A TALE OF TWO CITIES - The Musical
Director: Brenda Hindle
Musical Director: Ciara Preston Myakicheff
Choreographer: Denise King
Jill Santoriello’s musical version of Dickens’s novel debuted on Broadway in 2008. There have been other attempts to bring Dickens’ tale of self-sacrifice to the musical stage. After “Les Misérables”, other French revolutionary tales have found it difficult to find an audience. Although “Oliver!” and “Pickwick” are part of musical theatre heritage, Santoriello, who wrote the book, music and lyrics to deliver the core of Dickens’ concept of love, death and mistaken identity that is “A Tale of Two Cities” seems not to have gelled with audiences.
It must have been a daunting task to present this work without any of the staging requirements being available to hire. All the locations from the novel are visited, from French château to a London tavern. The narrative would have been impossible to follow had the locations not been recognisable. The use of projected imagery made this possible. The audio-visual presentation was in the creative hands of Rachel Lawrence. The lighting (Gordon Grayston) and sound (Alex Linney) designs are integral to the any presentation and have to complement the overall setting. To finish the 18th century picture, set dressings and trimmings, together with period costumes, gave the company credibility and in an effective performing space.
The director knew exactly what she wanted and marshalled the energy and enthusiasm of the cast. This brought the romantic triangle melodrama to its dramatic heights when those famous lines are spoken by Carton as he goes to “Madame Guillotine".
Santoriellos score was so well read by the MD and the orchestra captured the emotional core of this “poperetta”.
The ensemble work was exceptional, each member was an individual character, whether an aristocrat or a downtrodden citizen. The group’s junior members played an important role, too, and were keen members of the company.
Nearly all of the original supporting characters are included in this adaption to give a dramatic feast for the performers. They were all portrayed convincingly adding to the story’s development. Much needed light relief comes from the spy, John Barsad, and grave robber, Jerry Cruncher. Andy Bond and Russ Palmer respectfully, who were a formidable twosome in the “No Honest Way” number .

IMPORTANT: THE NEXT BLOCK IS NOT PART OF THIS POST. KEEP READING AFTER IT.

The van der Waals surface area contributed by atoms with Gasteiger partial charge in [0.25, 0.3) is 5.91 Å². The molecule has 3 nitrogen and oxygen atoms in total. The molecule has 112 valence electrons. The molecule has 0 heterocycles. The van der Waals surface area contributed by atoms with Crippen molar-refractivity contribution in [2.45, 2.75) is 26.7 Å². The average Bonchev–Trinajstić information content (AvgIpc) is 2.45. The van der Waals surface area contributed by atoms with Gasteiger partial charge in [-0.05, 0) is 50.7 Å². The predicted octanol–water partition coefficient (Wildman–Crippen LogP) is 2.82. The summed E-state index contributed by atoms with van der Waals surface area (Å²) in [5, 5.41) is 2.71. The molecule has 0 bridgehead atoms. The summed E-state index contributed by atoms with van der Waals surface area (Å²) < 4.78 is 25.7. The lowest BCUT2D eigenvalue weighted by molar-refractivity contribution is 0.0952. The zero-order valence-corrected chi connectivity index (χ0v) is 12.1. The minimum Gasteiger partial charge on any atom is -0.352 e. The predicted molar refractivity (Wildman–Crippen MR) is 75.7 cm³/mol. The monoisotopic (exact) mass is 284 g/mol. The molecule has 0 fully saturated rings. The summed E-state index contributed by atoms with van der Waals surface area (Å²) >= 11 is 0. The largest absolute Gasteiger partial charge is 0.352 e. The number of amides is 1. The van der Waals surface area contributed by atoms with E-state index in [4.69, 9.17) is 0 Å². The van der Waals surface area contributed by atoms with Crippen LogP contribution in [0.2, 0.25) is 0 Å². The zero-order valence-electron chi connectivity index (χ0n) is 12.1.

Madam Defarge was the one who knitted the names of intended victims of the revolution. Yvonne Patterson gave a passionate performance of Defarge’s thirst for revenge. Ernest Defarge, the loyal husband and leader of the people storming the Bastille, was memorably played by Allan Lewis. The cruel arrogant French aristocrat, the Marquis St Evremonde, was given all his unsavoury traits by Seamus Doran. From Evremonde, who has no scruples, to banker, Jarvis Lorry, who has the morals of a Methodist, Ken Hindle gave a warm and sincere performance as Lorry, the personal friend of the wrongly imprisoned, Dr Manette. Physician, Alexandra Manette, is the father of Lucie, Paul O’Neil, as the good doctor displayed, all the love between father and daughter.
Sydney Carton is the central Character a shrewd self-loathing drunkard lawyer secretly in love with Lucie Manette. Darnay Lucie’s husband is to be executed in France on a charge of spying, Carton for Lucie’s sake takes Darnay’s place. Rob O’Hara, as Carton conveyed the torment of love and redemption through Carton’s cynical drunkenness. Carton defends Darnay and a friendship between them is established. Adam Atkinson was a debonair, Darnay, making the relationship with Lucie believable. Michelle Larcombe as the heroine of the piece conveyed a character that Carton would love and lay down his life for.
Classics will always have a place in musicals. This production must have been a “Dream Come True” for Ulverston Amateurs.